The huge expansion and the progressive aging of the UAE population is a crucial challenge to the health system stewardship. The demographic trends within the country are driven primarily by the emirates' reliance on foreigners to provide the workforce for their growing economy (EMRO, 2006; WHO, 2006b). The population of the UAE was only 180 000 people in 1968. Over 27 years, the population increased by 13-fold; 1.4 million by 1986 (Kronfol, 1999). Since then, the total population grew at an average annual rate of 10% to just over 8 million by 2010 with local nationals making up around 20% of the population (UAE-National.statistics, n.d.). Recent United Nation estimates suggest that the population could double by 2029. Furthermore, the improvement in the health status resulted in increase of life expectancy to an average of 77 years and to a decrease in leading cause of death from infectious diseases to a mortality picture that resembles the industrialized country patterns, with a predominance of cardiovascular-related deaths (Bener et al., 1993; Kronfol, 1999; WB, 2012). Additionally, cardiovascular diseases and other non-communicable diseases, notably, cancers, diabetes and accidents, have been the leading causes of morbidity. Therefore, the UAE demographic and epidemiological transition calls for more physicians/nurses workforce to cope with the expansion/aging population and with the increasing chronic diseases comorbidity (Qutub, 1983).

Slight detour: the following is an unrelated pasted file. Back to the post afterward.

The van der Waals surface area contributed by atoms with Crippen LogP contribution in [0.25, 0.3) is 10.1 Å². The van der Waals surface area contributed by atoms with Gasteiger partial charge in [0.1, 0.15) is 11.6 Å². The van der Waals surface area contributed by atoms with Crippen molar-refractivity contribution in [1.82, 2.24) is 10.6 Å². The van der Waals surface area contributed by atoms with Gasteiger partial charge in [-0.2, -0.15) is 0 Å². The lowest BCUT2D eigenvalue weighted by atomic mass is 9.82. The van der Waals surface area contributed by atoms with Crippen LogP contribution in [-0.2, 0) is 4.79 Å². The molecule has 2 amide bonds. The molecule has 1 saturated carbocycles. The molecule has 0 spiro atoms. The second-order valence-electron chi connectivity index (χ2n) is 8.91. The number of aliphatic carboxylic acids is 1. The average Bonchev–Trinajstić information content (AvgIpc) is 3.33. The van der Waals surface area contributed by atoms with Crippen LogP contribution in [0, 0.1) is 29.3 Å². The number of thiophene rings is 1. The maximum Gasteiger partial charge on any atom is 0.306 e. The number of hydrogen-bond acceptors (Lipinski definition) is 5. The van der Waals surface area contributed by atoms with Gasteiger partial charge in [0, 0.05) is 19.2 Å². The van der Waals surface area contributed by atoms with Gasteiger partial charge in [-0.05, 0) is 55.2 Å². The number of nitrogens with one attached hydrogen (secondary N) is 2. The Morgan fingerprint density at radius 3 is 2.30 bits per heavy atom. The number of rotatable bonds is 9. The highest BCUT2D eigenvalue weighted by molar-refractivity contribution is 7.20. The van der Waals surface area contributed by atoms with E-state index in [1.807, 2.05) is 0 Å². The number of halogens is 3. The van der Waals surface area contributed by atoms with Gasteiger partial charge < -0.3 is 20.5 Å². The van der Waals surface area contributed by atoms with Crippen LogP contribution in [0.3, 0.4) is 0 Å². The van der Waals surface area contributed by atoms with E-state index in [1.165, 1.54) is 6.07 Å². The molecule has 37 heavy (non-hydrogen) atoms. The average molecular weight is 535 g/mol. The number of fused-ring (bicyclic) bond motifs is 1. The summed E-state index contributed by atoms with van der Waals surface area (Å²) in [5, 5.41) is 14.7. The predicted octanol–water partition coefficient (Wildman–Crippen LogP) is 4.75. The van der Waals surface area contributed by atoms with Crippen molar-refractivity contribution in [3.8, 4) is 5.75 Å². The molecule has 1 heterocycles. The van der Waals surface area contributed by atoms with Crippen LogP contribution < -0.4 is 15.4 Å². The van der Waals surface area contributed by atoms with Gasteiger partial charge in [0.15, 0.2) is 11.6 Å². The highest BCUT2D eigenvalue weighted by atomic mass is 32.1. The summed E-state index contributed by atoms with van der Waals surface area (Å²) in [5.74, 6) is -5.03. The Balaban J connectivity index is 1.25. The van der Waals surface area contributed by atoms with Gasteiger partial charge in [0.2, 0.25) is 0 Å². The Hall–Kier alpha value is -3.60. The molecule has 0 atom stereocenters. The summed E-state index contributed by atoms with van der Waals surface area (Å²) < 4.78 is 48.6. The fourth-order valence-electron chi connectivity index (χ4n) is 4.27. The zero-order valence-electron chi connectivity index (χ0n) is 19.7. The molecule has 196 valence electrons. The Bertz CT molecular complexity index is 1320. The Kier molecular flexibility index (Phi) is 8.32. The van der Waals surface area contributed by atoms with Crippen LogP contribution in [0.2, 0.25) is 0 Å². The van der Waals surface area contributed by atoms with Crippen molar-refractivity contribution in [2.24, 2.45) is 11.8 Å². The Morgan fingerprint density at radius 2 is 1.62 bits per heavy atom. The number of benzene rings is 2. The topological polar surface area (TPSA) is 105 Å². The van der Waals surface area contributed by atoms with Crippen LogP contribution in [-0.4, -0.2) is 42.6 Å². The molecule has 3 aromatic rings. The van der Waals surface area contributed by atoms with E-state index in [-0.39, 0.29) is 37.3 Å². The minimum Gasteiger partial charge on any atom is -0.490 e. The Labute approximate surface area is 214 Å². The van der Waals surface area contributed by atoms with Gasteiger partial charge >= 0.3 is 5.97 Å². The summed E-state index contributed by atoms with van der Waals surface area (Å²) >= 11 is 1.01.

Despite the fact that a remarkable increase took place in the number of workers in the MOH, there is still a shortage in availability of trained physicians/nurses, especially local professionals. Additionally, health facilities in the UAE have high turnover rates and retention problem (EMRO, 2006). In numbers, 82% of the total health workers are expatriates. The physicians account for 20% of the total health workforce. The nationals constitute 19% of total physicians and 8% of nurses (MOH, 2012). The number of medical doctors reached 2304 in the public sector, with an average of 1 doctor for every 1629 people and 1 nurse for every 650 people (EMRO, 2006).